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Log, Sep 2, 2005

42+ people. Something absolutely unprecedented in the annuls of Frosty Drew Observatory for the last two years occurred last night, we actually managed to get two weekends in a row with decent weather. Oh, this weekend wasn't as good as last weekend in terms of clarity because of the heavier humidity, but faint fuzzies were visible, the planets could be seen and it was a moonless night. This didn't mean that it was dark, because Labor Day Weekend means Rhythm and Roots Festival in Ninigret Park. They produce a lot of light, and they had one huge bank of lights that shown directly on the Observatory. However it is events like this that support the park and I for one am more than happy to live and let live when it comes to these less than perfect seeing conditions. I'd much rather R&R up close and very bright for a one weekend than creeping light pollution every night of the year.

We actually managed to see some fairly faint objects rather well. We also did a lot of star identification and we had quite a group of people using binoculars to find M31 [The Great Spiral Galaxy in Andromeda]. There is something very special about seeing M31 with your unaided eye when you realize that it is the most distant object that humans can see without optical aid. The light has been traveling towards us for more than three million years. Each photon of light has traveled more than 18 million trillion miles. Kind of a far hike.

Because of R&R, we had quite a few people show up. Only about 42 people signed the log, but Nick Teta and I are fairly sure that the actual number of people was substantially higher. Lots of kids came around. And people were quite enthusiastic. Lots of "Oh, wows" when seeing Jupiter and Venus about three Moon diameters apart even though both planets are so close to the horizon by dark that we only get a very unstable image and low quality resolution. I spent a good deal of the early evening explaining that Venus is NOT red, white and blue - that those colors are a mixture of unstable air, humidity and a dash of pollution. The light from R&R through the very damp air caused a glare that made looking towards the North a near hopeless task. I did my standard thing of pointing out the Big Dipper, having the people put their fingers on the pointer stars and then march five strides over to Polaris. This was barely possible, but I didn't even try to point out fainter northern constellations like Cepheus, Draco or Ursa Minor.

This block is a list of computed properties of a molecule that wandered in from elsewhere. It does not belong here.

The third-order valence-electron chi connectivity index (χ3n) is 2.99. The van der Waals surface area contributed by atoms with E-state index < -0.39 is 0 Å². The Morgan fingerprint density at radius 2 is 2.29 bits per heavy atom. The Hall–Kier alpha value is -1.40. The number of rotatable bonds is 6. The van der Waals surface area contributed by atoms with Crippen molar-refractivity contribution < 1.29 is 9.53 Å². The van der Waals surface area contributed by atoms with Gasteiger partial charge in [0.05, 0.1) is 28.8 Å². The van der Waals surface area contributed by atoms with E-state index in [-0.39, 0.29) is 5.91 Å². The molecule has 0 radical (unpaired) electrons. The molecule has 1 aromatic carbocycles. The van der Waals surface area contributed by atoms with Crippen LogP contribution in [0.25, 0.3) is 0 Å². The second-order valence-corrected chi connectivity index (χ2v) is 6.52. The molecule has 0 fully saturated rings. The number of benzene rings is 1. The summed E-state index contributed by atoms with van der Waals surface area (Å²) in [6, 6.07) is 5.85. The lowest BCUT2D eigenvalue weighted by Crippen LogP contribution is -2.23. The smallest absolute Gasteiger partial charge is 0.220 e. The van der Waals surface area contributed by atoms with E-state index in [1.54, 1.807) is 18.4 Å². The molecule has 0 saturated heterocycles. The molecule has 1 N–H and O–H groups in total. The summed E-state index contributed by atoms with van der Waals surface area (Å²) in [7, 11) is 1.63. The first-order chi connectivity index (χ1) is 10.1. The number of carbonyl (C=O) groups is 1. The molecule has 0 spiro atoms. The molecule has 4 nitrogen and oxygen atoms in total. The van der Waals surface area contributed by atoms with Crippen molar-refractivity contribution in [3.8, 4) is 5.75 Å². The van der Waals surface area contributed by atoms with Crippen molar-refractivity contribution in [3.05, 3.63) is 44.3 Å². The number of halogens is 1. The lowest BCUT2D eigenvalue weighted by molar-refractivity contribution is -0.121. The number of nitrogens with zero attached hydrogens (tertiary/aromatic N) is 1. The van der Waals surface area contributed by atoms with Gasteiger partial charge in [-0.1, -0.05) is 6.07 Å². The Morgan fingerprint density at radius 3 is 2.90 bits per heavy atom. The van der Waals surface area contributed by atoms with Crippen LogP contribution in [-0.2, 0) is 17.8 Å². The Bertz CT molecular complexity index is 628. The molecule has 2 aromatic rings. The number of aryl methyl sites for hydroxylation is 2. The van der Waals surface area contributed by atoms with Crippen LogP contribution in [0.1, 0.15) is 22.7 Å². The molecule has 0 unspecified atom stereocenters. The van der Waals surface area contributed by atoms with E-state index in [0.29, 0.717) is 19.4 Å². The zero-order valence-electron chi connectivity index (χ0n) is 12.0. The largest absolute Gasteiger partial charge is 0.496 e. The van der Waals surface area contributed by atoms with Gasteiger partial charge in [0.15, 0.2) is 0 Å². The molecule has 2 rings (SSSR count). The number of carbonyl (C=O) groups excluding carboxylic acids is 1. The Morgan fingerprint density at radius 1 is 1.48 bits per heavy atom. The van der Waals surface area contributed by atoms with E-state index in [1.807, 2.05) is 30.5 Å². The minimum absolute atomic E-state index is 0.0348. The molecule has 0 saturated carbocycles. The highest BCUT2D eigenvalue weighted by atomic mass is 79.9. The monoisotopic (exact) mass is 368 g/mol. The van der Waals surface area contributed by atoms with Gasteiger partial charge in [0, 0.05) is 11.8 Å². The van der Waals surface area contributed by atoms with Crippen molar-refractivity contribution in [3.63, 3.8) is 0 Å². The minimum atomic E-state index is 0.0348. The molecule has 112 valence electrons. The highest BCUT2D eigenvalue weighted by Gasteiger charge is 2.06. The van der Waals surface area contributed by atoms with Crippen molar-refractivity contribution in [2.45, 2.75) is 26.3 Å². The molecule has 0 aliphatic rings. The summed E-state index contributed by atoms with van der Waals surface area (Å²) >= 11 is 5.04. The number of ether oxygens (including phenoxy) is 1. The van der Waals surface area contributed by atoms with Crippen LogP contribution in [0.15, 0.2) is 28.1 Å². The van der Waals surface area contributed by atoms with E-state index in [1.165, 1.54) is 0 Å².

For the record, we saw M54, M31, M13 [Great Globular Cluster in Hercules], M8 [the lagoon], M4, M45 [Pleiades] Jupiter and its moons, Venus, Mars, and a fair number of meteors.

-Les Coleman

Leslie Coleman
Author:
Leslie Coleman
Entry Date:
Sep 2, 2005
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Leslie Coleman's Log
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